While (nearly) all of Maine’s citizens would agree that we live in a democracy, neither our governor nor Maine House Republicans endorse that. They are telling us, essentially, “The majority rules – when we want it to. When we don’t want it to, then we refuse to bow to the majority.” Hence the loggerheads in Augusta today.

Maine citizens – by majority vote – passed three citizen initiatives that Gov. LePage and House Republicans don’t like and, therefore, refuse to support: Clean Elections, MaineCare expansion and the increase in the minimum wage. Incredible work was invested in those three initiatives because the Legislature refused to act. Yet even when citizens acted, and voted, those politicians can’t stand it.

Alas, this effort to disenfranchise citizens is occurring all across our country, backed by the philosophy of limited government advocated by economist James M. Buchanan and the Koch brothers. As historian Sam Tanenhaus noted in a 2017 book review in The Atlantic: “In 1973, well before the term ‘counterestablishment’ was popularized, Buchanan was rallying like-minded allies to ‘create, support and activate an effective counterintelligentsia’ that could transform ‘the way people think about government.’ ”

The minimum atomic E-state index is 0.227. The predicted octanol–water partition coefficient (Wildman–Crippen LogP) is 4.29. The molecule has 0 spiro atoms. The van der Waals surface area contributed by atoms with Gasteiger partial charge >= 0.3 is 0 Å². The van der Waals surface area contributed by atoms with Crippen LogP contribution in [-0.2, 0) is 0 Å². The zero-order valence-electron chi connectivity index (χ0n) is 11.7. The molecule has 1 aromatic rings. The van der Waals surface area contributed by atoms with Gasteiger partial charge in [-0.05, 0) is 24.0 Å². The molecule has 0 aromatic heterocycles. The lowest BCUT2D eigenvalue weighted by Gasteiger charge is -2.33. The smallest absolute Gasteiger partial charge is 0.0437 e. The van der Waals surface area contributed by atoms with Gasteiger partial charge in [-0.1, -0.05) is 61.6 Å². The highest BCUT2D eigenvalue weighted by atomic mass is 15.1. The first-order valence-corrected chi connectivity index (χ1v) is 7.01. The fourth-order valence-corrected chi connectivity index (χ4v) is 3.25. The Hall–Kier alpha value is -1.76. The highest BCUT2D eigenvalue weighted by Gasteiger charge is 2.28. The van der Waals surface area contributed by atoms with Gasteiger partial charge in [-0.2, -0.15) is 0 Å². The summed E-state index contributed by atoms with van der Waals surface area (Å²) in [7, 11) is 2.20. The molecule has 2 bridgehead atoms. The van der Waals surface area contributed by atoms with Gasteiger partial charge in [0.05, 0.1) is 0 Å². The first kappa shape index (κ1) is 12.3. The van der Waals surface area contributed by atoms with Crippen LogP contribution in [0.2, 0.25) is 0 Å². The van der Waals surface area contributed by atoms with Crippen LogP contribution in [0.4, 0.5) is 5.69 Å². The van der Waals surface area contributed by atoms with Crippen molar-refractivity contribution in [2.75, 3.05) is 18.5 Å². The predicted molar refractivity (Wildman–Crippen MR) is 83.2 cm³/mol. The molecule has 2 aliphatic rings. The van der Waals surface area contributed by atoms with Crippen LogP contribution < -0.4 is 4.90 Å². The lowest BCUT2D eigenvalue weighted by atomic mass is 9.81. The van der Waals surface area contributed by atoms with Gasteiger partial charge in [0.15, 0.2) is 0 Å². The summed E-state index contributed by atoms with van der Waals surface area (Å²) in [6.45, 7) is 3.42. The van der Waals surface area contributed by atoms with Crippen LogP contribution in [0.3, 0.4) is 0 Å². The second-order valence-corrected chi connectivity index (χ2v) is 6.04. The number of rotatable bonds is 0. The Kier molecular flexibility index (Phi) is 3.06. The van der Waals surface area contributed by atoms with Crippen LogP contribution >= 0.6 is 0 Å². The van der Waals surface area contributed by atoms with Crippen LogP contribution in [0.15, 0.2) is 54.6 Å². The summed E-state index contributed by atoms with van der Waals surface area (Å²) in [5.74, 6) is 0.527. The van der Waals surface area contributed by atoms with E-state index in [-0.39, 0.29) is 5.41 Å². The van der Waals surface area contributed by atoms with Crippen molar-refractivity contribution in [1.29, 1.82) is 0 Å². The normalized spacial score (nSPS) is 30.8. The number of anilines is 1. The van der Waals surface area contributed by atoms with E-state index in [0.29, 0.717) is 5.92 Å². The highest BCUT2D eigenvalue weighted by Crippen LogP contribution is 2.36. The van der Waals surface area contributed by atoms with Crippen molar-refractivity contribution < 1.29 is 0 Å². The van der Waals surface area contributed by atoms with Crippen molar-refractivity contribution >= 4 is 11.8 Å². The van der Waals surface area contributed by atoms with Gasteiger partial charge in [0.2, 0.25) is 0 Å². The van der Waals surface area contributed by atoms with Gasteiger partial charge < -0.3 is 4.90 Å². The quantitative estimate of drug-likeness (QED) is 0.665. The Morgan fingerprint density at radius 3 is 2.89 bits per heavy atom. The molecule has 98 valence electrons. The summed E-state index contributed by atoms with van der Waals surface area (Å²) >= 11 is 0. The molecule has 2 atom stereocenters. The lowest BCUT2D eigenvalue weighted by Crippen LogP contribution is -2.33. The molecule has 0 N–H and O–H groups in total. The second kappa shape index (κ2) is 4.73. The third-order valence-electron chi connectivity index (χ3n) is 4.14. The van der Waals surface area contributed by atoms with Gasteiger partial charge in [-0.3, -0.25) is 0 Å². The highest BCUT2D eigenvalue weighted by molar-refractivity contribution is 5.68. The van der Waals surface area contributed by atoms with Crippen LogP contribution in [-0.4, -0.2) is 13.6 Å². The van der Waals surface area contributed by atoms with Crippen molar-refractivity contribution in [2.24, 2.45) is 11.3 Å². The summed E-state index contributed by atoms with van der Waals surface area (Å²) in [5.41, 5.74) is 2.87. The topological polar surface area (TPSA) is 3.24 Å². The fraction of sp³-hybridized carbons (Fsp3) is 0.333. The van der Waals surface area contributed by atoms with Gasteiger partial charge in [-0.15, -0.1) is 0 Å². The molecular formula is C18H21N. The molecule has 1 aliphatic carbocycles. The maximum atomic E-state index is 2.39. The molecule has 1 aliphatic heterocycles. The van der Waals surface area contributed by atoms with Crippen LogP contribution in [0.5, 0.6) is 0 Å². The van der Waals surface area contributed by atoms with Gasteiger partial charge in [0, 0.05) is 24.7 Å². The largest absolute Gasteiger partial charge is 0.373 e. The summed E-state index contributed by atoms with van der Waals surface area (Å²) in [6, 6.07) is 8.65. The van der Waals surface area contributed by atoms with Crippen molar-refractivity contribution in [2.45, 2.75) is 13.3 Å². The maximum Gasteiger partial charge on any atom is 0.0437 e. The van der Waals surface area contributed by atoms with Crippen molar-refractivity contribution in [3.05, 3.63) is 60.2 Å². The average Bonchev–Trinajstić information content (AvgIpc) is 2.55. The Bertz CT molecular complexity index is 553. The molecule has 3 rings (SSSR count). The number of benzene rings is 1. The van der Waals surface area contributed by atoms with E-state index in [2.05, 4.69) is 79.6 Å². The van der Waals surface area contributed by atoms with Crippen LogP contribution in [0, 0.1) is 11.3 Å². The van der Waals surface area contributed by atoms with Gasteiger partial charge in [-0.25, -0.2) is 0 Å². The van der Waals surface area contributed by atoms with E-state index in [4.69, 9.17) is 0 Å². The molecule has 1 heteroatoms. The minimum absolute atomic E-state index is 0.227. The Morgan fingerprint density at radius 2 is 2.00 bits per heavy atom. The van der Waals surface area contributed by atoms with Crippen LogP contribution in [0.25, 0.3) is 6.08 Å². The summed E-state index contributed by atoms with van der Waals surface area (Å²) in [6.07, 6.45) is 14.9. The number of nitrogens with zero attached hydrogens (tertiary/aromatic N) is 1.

LePage and the House Republicans probably wish people would think about government as limited to its pre-1800 franchise: white, property-owning males. At least, based on their attitude toward Maine voters, it appears that that’s the “democracy” they would like.

Chalmers Hardenbergh


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